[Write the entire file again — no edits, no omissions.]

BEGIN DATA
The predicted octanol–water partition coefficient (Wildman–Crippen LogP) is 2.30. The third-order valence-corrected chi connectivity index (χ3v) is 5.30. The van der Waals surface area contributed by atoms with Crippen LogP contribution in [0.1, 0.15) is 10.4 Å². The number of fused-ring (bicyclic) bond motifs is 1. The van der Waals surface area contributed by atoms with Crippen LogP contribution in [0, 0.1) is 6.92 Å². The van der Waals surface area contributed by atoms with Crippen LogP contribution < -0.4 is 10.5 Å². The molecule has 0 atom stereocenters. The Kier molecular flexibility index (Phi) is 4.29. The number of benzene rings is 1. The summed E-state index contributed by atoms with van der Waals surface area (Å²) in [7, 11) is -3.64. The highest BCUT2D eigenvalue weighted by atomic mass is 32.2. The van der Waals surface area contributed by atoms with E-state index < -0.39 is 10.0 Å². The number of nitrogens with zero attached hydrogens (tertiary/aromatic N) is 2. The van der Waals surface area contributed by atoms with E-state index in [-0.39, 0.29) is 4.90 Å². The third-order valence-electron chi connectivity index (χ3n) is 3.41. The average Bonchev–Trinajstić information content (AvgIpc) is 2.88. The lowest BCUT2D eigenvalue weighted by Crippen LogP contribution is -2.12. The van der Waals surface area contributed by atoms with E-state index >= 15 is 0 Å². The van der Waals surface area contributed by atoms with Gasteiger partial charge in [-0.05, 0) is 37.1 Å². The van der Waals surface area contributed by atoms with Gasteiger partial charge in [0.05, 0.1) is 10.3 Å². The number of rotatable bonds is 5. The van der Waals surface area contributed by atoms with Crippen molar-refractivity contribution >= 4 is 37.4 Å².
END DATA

The predicted octanol–water partition coefficient (Wildman–Crippen LogP) is 2.30. The third-order valence-corrected chi connectivity index (χ3v) is 5.30. The van der Waals surface area contributed by atoms with Crippen LogP contribution in [0.1, 0.15) is 10.4 Å². The number of fused-ring (bicyclic) bond motifs is 1. The van der Waals surface area contributed by atoms with Crippen LogP contribution in [0, 0.1) is 6.92 Å². The van der Waals surface area contributed by atoms with Crippen LogP contribution < -0.4 is 10.5 Å². The molecule has 0 atom stereocenters. The Kier molecular flexibility index (Phi) is 4.29. The number of benzene rings is 1. The summed E-state index contributed by atoms with van der Waals surface area (Å²) in [7, 11) is -3.64. The highest BCUT2D eigenvalue weighted by atomic mass is 32.2. The van der Waals surface area contributed by atoms with E-state index < -0.39 is 10.0 Å². The number of nitrogens with zero attached hydrogens (tertiary/aromatic N) is 2. The van der Waals surface area contributed by atoms with E-state index in [-0.39, 0.29) is 4.90 Å². The third-order valence-electron chi connectivity index (χ3n) is 3.41. The average Bonchev–Trinajstić information content (AvgIpc) is 2.88. The lowest BCUT2D eigenvalue weighted by Crippen LogP contribution is -2.12. The van der Waals surface area contributed by atoms with E-state index >= 15 is 0 Å². The van der Waals surface area contributed by atoms with Gasteiger partial charge in [-0.05, 0) is 37.1 Å². The van der Waals surface area contributed by atoms with Gasteiger partial charge in [0.05, 0.1) is 10.3 Å². The number of rotatable bonds is 5. The van der Waals surface area contributed by atoms with Crippen molar-refractivity contribution >= 4 is 37.4 Å².